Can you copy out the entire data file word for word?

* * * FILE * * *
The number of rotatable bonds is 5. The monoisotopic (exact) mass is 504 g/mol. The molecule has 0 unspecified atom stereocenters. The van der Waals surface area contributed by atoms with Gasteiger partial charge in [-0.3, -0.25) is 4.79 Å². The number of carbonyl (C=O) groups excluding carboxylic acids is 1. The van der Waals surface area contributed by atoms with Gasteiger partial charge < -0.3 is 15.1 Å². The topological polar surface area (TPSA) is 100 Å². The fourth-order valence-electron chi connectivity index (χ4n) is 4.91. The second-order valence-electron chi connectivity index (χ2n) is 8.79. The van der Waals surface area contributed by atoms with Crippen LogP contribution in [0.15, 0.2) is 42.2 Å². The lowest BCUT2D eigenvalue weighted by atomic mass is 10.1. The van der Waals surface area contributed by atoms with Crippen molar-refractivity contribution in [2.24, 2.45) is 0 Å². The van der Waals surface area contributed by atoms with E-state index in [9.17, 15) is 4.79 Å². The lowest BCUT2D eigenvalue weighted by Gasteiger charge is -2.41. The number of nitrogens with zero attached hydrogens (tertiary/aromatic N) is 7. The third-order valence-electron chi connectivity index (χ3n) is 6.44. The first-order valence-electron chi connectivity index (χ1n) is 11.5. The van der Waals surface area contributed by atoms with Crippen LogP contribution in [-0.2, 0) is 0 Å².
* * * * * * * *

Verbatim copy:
The number of rotatable bonds is 5. The monoisotopic (exact) mass is 504 g/mol. The molecule has 0 unspecified atom stereocenters. The van der Waals surface area contributed by atoms with Gasteiger partial charge in [-0.3, -0.25) is 4.79 Å². The number of carbonyl (C=O) groups excluding carboxylic acids is 1. The van der Waals surface area contributed by atoms with Gasteiger partial charge < -0.3 is 15.1 Å². The topological polar surface area (TPSA) is 100 Å². The fourth-order valence-electron chi connectivity index (χ4n) is 4.91. The second-order valence-electron chi connectivity index (χ2n) is 8.79. The van der Waals surface area contributed by atoms with Crippen LogP contribution in [0.15, 0.2) is 42.2 Å². The lowest BCUT2D eigenvalue weighted by atomic mass is 10.1. The van der Waals surface area contributed by atoms with Crippen molar-refractivity contribution in [2.24, 2.45) is 0 Å². The van der Waals surface area contributed by atoms with E-state index in [9.17, 15) is 4.79 Å². The lowest BCUT2D eigenvalue weighted by Gasteiger charge is -2.41. The number of nitrogens with zero attached hydrogens (tertiary/aromatic N) is 7. The third-order valence-electron chi connectivity index (χ3n) is 6.44. The first-order valence-electron chi connectivity index (χ1n) is 11.5. The van der Waals surface area contributed by atoms with Crippen LogP contribution in [-0.2, 0) is 0 Å².